unrelenting gagging noises whenever we passed him in the halls. Though our friendship was instant, born of youthful energy and the childish faith that things and people could be divided into two groups—right or wrong, good or bad, black or white—romance didn’t bloom until four years later. An accidental meeting at the movie theaters found our hormone-crazed bodies—now very different, thank you—locked in a clinch even the onscreen stars couldn’t match. Only later did Ben admit the meeting hadn’t been exactly accidental.

There’s something about seeing an adult you knew in childhood that makes them marginally vulnerable to you, and vice versa. There’s also something comforting in thinking that if they made it this far, relatively unscathed, then maybe you didn’t turn out half bad either. So I settled across from this man I both knew and didn’t, and felt both vulnerable and comforted…and was surprised to realize I minded neither.

“How’s your father?” Ben began once we’d been left alone in my father’s cavernous conference room, located on the fifteenth floor of the Valhalla hotel. There was a table the size of a small airplane between us, and our coffee cups were reflected back on the deep, polished mahogany.

“Great,” I replied, lifting my cup. “Or so I hear. I never see him.”

“Do you want me to call him? See if he can come down?”

I jerked my head. I’d stopped needing my father long ago, and Ben knew that. “He’s probably at home counting all his money. I’d hate to interrupt.”

My family was nouveau riche, and my father’s story had probably launched a thousand capital ventures in gaming and resort management, the majority of which failed. In the most capitalist city of the most capitalist nation in the world, Xavier Archer remained an icon of unparalleled and, seemingly, unquenchable ambition. His rise had been meteoric: his competitors found him cagey, his investors brilliant, and the rest of the world knew him only as driven.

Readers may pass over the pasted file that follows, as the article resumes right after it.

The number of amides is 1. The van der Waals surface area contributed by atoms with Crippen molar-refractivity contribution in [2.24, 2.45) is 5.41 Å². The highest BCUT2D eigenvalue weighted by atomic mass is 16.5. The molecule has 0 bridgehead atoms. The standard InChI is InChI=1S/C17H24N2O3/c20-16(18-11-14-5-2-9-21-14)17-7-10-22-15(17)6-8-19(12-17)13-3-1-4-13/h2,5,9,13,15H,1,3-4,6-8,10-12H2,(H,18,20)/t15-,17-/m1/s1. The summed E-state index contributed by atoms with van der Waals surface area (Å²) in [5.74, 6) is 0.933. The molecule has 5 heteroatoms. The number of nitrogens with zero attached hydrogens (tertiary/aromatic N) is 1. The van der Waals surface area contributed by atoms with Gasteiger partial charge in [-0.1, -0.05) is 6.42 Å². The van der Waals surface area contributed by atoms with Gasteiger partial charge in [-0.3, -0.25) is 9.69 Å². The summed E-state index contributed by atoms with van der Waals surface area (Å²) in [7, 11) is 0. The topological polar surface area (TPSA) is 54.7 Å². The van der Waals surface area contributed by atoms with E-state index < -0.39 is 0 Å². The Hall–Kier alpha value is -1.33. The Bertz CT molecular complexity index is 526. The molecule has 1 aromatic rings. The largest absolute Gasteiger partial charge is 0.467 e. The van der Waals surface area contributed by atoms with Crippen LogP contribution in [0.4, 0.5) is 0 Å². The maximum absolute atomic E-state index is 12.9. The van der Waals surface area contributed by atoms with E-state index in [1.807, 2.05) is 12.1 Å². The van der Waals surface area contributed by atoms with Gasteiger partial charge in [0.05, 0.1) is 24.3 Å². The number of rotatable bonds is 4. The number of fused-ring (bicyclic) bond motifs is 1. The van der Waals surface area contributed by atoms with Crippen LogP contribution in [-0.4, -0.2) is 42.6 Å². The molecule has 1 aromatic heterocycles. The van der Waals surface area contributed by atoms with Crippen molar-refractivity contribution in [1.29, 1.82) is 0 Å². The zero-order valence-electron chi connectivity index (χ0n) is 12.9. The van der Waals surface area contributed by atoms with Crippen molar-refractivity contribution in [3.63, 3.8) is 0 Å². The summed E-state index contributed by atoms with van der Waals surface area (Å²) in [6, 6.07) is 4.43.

No offense to my paternal grandmother, whom I’d never met, but he was also a nasty and cruel son of a bitch.

Ben inclined his head, and I could tell he was as proud of my independence as I was of his accomplishments. Both had been hard won. “And what about you? You sit at home counting your millions as well?”

“Nah,” I said, shaking my head. “Just counting the same million over and over again.”

“When you’re not going out with hardened criminals, you mean.”

“That’s merely a hobby.”

He smiled, eyes shining, but pushed the tape recorder on and recited his name, badge number, and the date and location of this interview. Then he turned his attention back to me. “We should get this over with.”

“All right.” And I told him everything. I said I had a rule about never saying no when someone asked me out, though I didn’t say why, and he didn’t ask. There’d have been no reason to mention it at all, except it explained what I was doing with Ajax in the first place. For some reason it was important to me that Ben know it had been the date that was blind, not me.

I spoke about the serrated poker, what it looked like, and I alluded to the woman in the restaurant, before moving on to the part about the pheromones and how Ajax had said he knew I was the “one.” That was the only point where Ben looked at me strangely, and I shrugged, unable to explain it myself.

The rest of the time he simply took notes, glancing up intermittently, cop face firmly fixed as if we’d only just met. This was fascinating—I felt like an audience member at an old Siegfreid and Roy show, one who couldn’t believe what they were seeing, and didn’t dare blink lest the stars disappear altogether.

An hour and a half later Ben turned off the recorder and leaned back in his chair. “That’s good, Jo. We should have enough here to put Ajax away for a while.”

I toyed with the buttons on my chair that controlled the room’s media center. “Doesn’t mean you will.”

“No,” he said, not looking at me. “It doesn’t.”

We both knew the system had loopholes. Sometimes, I thought, the bad guys just disappeared. We were silent for a time. I nervously sipped my cold coffee.

“You have a good eye for detail,” Ben said, glancing up. “Probably comes from your martial art training, huh?”